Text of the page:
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Financial tips for entrepreneurs to become successful

Generating profit is one of the most challenging tasks an entrepreneur must complete in order to grow and survive in the competitive business world. You must know the right ways to manage and utilize your capital as it is the backbone of your startup. Thus, here are financial tips for entrepreneurs from a person with the experience and expertise of managing wealth.

Anil Rego has multi-decade long experience of providing right guidance to investors and helping them incur maximum profit from their investment. In an interaction with goodvitae, he has shared seven financial tips for entrepreneurs via a question-answer session.

1. Can you share a tip for effective cash flow management?

There are many good reasons why entrepreneurs should know about effective cash flow management. The biggest reason is that running out of money is one of the reasons why businesses fold shortly after launch. If cash is king, cash flow is the kingdom.

The most effective tip for effective cash management would be to know exactly when your business will break even. Knowing the point at which you’ll break even won’t impact your cash flow. Then, what good does it do, you may ask? When you know your break-even date and actively work for it, you have a chase-able goal. A ready-made target is what drives a business. Actively forecasting where your cash needs to go in order for you to reach that goal is half the job done.

2. How to decide whether to go for venture funding or take a loan from the bank?

Most venture funding routes do not have an immediate pay-out for the investor. This is how cash outflow is limited for the business that receives venture funding, while at the same time the business gets cash and time to grow.

Any loan, bank or otherwise, that has immediate repayment attached to it means your new business will have to bear that repayment expense. Interest rates may be attractive, but it is still a loan. Do you want to carry that burden early on?

If your cash flows do not have room to repay (even after a 1/2-year moratorium), then it is better to explore venture funding routes, at least early on.

3. What should an entrepreneur do with his earning once his startup yields the profit? 

If your business generates profit after paying everybody including you (salary), congratulations! Because this is the most difficult job and most entrepreneurs fail to create businesses that generate cash profit.

You must have noticed the word ‘cash profit’. This is the cash that the business has generated and not a product of smart accounting.

Once you generate a profit, you should measure what is the profit margin your business has yielded. Next, you should look at the scalability of the business. If the profit can go up, you should invest more in your business so that sales can expand. This will automatically tell you which are the areas you may have to invest to generate an even higher profit margin.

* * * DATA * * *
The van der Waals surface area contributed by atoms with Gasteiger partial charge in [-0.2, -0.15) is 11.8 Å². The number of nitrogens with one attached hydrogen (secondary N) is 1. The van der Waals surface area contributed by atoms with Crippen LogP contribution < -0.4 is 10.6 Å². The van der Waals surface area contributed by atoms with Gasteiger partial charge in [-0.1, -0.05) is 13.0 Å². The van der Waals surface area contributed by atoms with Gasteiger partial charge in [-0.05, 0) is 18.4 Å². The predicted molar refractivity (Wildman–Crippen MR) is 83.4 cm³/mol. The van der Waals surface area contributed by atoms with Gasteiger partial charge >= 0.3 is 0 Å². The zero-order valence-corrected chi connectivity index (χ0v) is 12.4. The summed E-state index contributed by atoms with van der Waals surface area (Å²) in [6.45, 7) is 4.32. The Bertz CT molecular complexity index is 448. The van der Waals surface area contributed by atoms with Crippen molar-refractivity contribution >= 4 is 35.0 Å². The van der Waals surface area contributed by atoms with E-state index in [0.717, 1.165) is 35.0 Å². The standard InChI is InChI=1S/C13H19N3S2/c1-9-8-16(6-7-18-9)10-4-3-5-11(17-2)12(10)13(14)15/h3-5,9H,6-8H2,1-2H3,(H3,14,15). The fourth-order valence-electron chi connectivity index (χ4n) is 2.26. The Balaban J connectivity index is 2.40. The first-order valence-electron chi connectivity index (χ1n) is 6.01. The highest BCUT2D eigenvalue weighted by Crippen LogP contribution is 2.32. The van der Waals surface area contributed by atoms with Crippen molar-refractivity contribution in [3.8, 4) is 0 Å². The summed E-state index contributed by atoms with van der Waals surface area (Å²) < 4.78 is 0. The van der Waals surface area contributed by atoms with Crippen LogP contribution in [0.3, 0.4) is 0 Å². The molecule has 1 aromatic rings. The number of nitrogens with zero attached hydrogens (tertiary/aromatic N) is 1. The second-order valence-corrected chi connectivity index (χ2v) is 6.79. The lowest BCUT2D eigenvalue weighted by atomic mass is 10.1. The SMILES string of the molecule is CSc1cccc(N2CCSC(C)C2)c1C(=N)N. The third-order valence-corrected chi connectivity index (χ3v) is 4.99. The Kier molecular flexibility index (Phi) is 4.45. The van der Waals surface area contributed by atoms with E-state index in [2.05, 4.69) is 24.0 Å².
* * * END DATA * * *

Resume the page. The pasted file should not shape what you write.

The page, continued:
4. Which books must an entrepreneur read to improve financial intelligence?

A few insightful books are:

  • The $100 Startup: Fire Your Boss, Do What You Love and Work Better To Live More – Chris Guillebeau
  • Zero to One: Note on Start-Ups, or How to Build the Future – Peter Thiel and Blake Masters
  • Measure What Matters – John Doerr
  • The Hard Thing about Hard Thing: Building a Business When There are No Easy Answers – Ben Horowitz
  • Start With Why: How Great Leaders Inspire Everyone To Take Action –  Simon Sinek
  • Be Obsessed or Be Average – Grant Cardone
  • What I Learned Losing a Million Dollars –  Brendan Moynihan and Jim Paul
  • Growing a Business – Paul Hawkin

5. What are some common financial mistakes that are made by first-time entrepreneurs?

  • Doing it alone: It is almost impossible to build a scalable business with 1-2 people.
  • Taking advice from wrong people: Take inputs from qualified experts. Do not take start-up business management ideas from people who have never hit the startup trail.
  • Hiring skilled but expensive people: Human resource management is more about paying the right money to the right person. There is no point in hiring extremely skilled people if they come at great cost.
  • Too much effort in product development but not enough on sales: Marketing and sales are what brings revenue. If you spend 80% of your effort and resources on product development, there will be nothing left for marketing. Clients wouldn’t know you have a great product if you never bring out the solution soon enough.
  • Too small market: Niche products or solutions are great, but your company’s growth will quickly hit a wall if the market you’re targeting is too minute and small.

6. What are some avoidable spendings at the early stage of a startup?

  • Excessive rent for the office
  • Social media spending if your business is largely offline
  • Fixed salary employees (with no target/incentive aligned payment structure),
  • First-class travel

These are few of the areas where flab can be cut during the initial years of a start-up. Many spend a lot of money on employee parties and gatherings. This should be reduced. Celebrations should be for achieving some concrete goal, not otherwise.

7. Do you know a trick for effective financial planning?

Keeping business and personal expenses separate is important. Never mix the two. Also, as an entrepreneur, your personal finances, should be in good shape. This means the leader cannot worry about something like, ‘how to pay EMI for next month’s car or home loan?’ if they are building a top quality business. At last, it’s necessary to save 12-18 months of monthly budget requirement, and do not forget or cut out insurance if you hit a cash crunch.


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